It doesn't make a bit of difference, for ear training and pitch hearing, whether you sound like Chris Isaak or Tom Waits or Capt. Beefheart or Fozzie Bear; the purpose is to ingrain the pitches in your brain, by making you follow them with your voice, even if you sound like Walter Brennan or Slim Pickens!!!
    Then, what are you assuming? What exactly does "vocalizing", "humming" etc. mean if not producing the actual notes with your vocal apparatus, whether gruffly or sweetly? What you and Pete Martin are actually saying, in my case, that my command of the guitar (after 64 years) and mandolin (after 54) is necessarily, and inevitably limited by that of an instrument on which I have NO training.

    But I see I'm repeating myself. I said all there was to say in my post of Nov-11-2018, 6:41am

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    Registered User Simon DS's Avatar
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    Default Re: Memorizing a song

    People have heard me play a tune on the mandolin and they’ve said, ‘oh, beautiful, how do you remember all those notes? I wish I was as talented as you are!’
    But it’s the people who are close to you and have heard you practicing, practicing, practicing who say,

    ‘Dude, if I’d practiced as much as you have I’d probably be a lot better than you!’

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  20. #65

    Default Re: Memorizing a song

    Quote Originally Posted by lowtone2 View Post
    The problem i have is putting in the work learning a tune, really learning it cold, and then having no idea what the title of the stupid tune is.
    Hear that, ya. I've never liked keeping track of songs/tunes - i could only name with certainty the Bach I play. I couldn't name the last hdgr fiddle tune I learned - something or other about "the devil." All of the folk forms I play in, the pieces are longer, some raga-like. I improvise a lot, like with forro, blues/boogie woogie, gypsy, .. I know a lot of the jazz & pop titles, but that was long ago, but i'd rather jam with a drummer and just improvise on some form for a 1/2 hour. I gave up writing anything down 5 or 10 years ago.

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    Default Re: Memorizing a song

    There’s a point to singing a song (or humming or scatting or whatever vocalizing you can do) when you’re trying to learn to play it: you are born with everything you need. No fingerings, no mechanics of tuning an instrument or holding it. None of that stuff that gets in the way of learning the song (or tune or melody or whatever you want to call the sequence of pitches).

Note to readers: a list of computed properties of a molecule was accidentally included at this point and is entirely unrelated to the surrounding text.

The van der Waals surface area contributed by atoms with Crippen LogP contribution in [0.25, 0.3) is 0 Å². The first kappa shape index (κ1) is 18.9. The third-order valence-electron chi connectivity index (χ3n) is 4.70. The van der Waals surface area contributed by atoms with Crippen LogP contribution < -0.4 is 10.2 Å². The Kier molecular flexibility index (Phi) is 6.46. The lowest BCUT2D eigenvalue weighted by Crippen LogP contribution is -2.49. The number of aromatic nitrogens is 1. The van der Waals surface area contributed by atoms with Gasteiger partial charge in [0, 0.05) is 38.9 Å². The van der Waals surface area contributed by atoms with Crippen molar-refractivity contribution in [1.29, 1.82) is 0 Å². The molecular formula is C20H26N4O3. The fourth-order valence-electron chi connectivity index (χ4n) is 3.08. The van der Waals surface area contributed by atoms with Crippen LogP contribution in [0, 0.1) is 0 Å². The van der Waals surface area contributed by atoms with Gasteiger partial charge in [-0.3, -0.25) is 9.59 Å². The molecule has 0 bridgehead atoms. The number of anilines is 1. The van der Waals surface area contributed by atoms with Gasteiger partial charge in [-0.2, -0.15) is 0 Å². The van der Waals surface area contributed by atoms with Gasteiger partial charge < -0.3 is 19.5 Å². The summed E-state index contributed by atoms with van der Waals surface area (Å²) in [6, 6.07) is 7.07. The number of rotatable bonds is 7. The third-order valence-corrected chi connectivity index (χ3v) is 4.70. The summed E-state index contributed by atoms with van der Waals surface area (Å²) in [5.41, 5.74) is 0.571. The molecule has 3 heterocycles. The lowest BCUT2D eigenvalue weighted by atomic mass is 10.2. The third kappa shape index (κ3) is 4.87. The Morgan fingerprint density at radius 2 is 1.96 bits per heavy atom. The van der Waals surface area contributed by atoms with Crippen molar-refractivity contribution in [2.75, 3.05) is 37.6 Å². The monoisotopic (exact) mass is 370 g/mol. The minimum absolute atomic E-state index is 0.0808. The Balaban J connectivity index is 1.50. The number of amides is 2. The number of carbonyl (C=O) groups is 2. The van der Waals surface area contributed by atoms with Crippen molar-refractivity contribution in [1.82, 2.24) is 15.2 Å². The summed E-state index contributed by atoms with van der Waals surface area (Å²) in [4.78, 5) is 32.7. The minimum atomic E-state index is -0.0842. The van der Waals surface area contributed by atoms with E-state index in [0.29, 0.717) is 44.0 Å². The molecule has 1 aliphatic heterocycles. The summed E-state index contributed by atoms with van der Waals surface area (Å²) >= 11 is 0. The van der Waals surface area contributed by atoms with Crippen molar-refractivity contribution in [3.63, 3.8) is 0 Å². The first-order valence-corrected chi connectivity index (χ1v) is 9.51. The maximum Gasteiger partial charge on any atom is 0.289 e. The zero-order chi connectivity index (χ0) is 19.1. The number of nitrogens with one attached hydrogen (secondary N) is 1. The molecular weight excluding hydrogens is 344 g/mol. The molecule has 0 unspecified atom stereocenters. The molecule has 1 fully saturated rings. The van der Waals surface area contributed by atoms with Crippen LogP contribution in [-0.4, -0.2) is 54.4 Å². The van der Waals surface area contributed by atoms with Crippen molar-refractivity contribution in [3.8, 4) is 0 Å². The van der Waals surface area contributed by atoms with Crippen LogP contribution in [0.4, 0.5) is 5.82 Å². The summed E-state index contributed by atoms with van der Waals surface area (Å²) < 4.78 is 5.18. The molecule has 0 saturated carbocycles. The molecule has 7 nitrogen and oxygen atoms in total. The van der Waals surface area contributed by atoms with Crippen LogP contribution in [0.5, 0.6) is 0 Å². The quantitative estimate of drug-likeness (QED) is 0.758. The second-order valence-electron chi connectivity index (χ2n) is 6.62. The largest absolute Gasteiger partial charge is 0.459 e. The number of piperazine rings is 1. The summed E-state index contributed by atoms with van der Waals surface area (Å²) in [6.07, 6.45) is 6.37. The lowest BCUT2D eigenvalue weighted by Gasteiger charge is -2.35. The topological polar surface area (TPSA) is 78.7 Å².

Listen to the song repeatedly and sing/hum along with it. When you get a good feel for it, sing what you can without the radio or CD or MP3 playing. Then go back and sing along with the track. Over time you’ll get comfortable with more and more of the song and once you can go through a whole verse then grab your instrument and play what you’re singing. It’s a lot of repetition but as time passes and you’re doing it, later songs will come to you faster.

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    Default Re: Memorizing a song

    Quote Originally Posted by ralph johansson View Post

    But I see I'm repeating myself.



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    Default Re: Memorizing a song

    If only Niles would stop beating around the bush. Of course, he's right. There's no way I can play a tune that's not in my head already. I think that's true for most of us. Maybe classically trained sight readers don't have to know it but I'm not one of those.
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    Default Re: Memorizing a song

    Quote Originally Posted by John Ritchhart View Post
    If only Niles would stop beating around the bush. Of course, he's right. There's no way I can play a tune that's not in my head already. I think that's true for most of us. Maybe classically trained sight readers don't have to know it but I'm not one of those.
    But "having a tune in one's head" is in no way the same as being able to "hum" it. I've written several tunes in my head while out running, for instance.


    Humming, by definition, means singing with your mouth closed. Singning means using your voice as a musical instrument. Singing a melody means producing those notes, on pitch and in time on that instrument. What both Niles and Pete Martin say is that your ability on mandolin is inevitably limited by your ability on that instrument. Let's expand on my previous example, Fiddler's Waltz:

    Click image for larger version. 

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    I transcribed the first of these examples decades ago, without difficulty. The first four beats, transposed an octave lower cover what was in those days my entire vocal range, and the next few bars rise another third on top of that -- all in one breath! The second section is an unbroken sequence of eighth notes, none of them repeated.